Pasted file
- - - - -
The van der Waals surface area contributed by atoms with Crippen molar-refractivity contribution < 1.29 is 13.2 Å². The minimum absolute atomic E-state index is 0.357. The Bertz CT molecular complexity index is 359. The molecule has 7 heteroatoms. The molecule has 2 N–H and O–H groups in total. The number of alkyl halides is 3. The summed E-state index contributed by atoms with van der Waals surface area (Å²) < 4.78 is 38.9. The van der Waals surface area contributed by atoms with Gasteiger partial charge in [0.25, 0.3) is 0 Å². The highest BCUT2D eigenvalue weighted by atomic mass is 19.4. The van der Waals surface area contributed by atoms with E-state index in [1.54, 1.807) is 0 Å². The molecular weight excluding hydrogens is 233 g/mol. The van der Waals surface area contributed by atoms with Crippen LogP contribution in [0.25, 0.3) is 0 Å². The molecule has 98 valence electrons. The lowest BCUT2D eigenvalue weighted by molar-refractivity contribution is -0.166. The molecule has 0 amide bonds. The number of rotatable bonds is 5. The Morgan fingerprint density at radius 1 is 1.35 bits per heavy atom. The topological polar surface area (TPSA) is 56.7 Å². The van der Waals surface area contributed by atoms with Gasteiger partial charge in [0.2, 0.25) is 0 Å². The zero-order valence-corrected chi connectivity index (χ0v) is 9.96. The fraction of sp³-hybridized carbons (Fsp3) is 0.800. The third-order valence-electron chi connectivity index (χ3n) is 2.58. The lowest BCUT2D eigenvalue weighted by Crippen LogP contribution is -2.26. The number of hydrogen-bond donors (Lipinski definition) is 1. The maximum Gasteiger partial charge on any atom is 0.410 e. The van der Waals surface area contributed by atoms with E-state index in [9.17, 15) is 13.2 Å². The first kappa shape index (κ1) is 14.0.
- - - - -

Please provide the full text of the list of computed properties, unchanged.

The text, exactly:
The van der Waals surface area contributed by atoms with Crippen molar-refractivity contribution < 1.29 is 13.2 Å². The minimum absolute atomic E-state index is 0.357. The Bertz CT molecular complexity index is 359. The molecule has 7 heteroatoms. The molecule has 2 N–H and O–H groups in total. The number of alkyl halides is 3. The summed E-state index contributed by atoms with van der Waals surface area (Å²) < 4.78 is 38.9. The van der Waals surface area contributed by atoms with Gasteiger partial charge in [0.25, 0.3) is 0 Å². The highest BCUT2D eigenvalue weighted by atomic mass is 19.4. The van der Waals surface area contributed by atoms with E-state index in [1.54, 1.807) is 0 Å². The molecular weight excluding hydrogens is 233 g/mol. The van der Waals surface area contributed by atoms with Crippen LogP contribution in [0.25, 0.3) is 0 Å². The molecule has 98 valence electrons. The lowest BCUT2D eigenvalue weighted by molar-refractivity contribution is -0.166. The molecule has 0 amide bonds. The number of rotatable bonds is 5. The Morgan fingerprint density at radius 1 is 1.35 bits per heavy atom. The topological polar surface area (TPSA) is 56.7 Å². The van der Waals surface area contributed by atoms with Gasteiger partial charge in [0.2, 0.25) is 0 Å². The zero-order valence-corrected chi connectivity index (χ0v) is 9.96. The fraction of sp³-hybridized carbons (Fsp3) is 0.800. The third-order valence-electron chi connectivity index (χ3n) is 2.58. The lowest BCUT2D eigenvalue weighted by Crippen LogP contribution is -2.26. The number of hydrogen-bond donors (Lipinski definition) is 1. The maximum Gasteiger partial charge on any atom is 0.410 e. The van der Waals surface area contributed by atoms with E-state index in [9.17, 15) is 13.2 Å². The first kappa shape index (κ1) is 14.0.